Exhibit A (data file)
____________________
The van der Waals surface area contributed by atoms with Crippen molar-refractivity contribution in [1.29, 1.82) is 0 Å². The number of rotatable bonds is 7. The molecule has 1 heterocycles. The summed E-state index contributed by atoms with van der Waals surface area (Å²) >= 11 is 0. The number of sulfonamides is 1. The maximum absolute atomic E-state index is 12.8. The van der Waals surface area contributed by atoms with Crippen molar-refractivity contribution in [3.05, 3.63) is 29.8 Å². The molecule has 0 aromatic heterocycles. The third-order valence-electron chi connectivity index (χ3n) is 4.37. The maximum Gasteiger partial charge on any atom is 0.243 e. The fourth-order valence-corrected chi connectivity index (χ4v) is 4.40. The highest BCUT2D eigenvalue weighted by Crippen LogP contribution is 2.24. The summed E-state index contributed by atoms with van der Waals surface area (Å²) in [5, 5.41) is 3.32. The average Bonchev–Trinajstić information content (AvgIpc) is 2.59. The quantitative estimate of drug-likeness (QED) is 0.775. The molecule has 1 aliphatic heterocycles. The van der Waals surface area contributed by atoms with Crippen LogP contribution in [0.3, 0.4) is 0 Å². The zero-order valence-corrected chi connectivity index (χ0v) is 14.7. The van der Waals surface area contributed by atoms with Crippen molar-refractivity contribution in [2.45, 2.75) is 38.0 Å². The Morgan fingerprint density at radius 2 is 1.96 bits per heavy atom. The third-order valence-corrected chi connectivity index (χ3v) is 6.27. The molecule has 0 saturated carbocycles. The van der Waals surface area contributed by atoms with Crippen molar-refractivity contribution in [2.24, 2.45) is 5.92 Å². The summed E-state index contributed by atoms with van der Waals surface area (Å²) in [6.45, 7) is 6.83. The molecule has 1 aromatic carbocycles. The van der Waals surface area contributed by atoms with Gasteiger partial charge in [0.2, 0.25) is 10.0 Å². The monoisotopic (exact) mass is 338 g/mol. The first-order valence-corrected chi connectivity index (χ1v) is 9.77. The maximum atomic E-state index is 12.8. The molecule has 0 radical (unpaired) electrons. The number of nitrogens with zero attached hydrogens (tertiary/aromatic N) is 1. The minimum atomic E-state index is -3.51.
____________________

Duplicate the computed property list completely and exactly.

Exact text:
The van der Waals surface area contributed by atoms with Crippen molar-refractivity contribution in [1.29, 1.82) is 0 Å². The number of rotatable bonds is 7. The molecule has 1 heterocycles. The summed E-state index contributed by atoms with van der Waals surface area (Å²) >= 11 is 0. The number of sulfonamides is 1. The maximum absolute atomic E-state index is 12.8. The van der Waals surface area contributed by atoms with Crippen molar-refractivity contribution in [3.05, 3.63) is 29.8 Å². The molecule has 0 aromatic heterocycles. The third-order valence-electron chi connectivity index (χ3n) is 4.37. The maximum Gasteiger partial charge on any atom is 0.243 e. The fourth-order valence-corrected chi connectivity index (χ4v) is 4.40. The highest BCUT2D eigenvalue weighted by Crippen LogP contribution is 2.24. The summed E-state index contributed by atoms with van der Waals surface area (Å²) in [5, 5.41) is 3.32. The average Bonchev–Trinajstić information content (AvgIpc) is 2.59. The quantitative estimate of drug-likeness (QED) is 0.775. The molecule has 1 aliphatic heterocycles. The van der Waals surface area contributed by atoms with Crippen LogP contribution in [0.3, 0.4) is 0 Å². The zero-order valence-corrected chi connectivity index (χ0v) is 14.7. The van der Waals surface area contributed by atoms with Crippen molar-refractivity contribution in [2.45, 2.75) is 38.0 Å². The Morgan fingerprint density at radius 2 is 1.96 bits per heavy atom. The third-order valence-corrected chi connectivity index (χ3v) is 6.27. The molecule has 0 saturated carbocycles. The van der Waals surface area contributed by atoms with Crippen molar-refractivity contribution in [2.24, 2.45) is 5.92 Å². The summed E-state index contributed by atoms with van der Waals surface area (Å²) in [6.45, 7) is 6.83. The molecule has 1 aromatic carbocycles. The van der Waals surface area contributed by atoms with Gasteiger partial charge in [0.2, 0.25) is 10.0 Å². The monoisotopic (exact) mass is 338 g/mol. The first-order valence-corrected chi connectivity index (χ1v) is 9.77. The maximum atomic E-state index is 12.8. The molecule has 0 radical (unpaired) electrons. The number of nitrogens with zero attached hydrogens (tertiary/aromatic N) is 1. The minimum atomic E-state index is -3.51.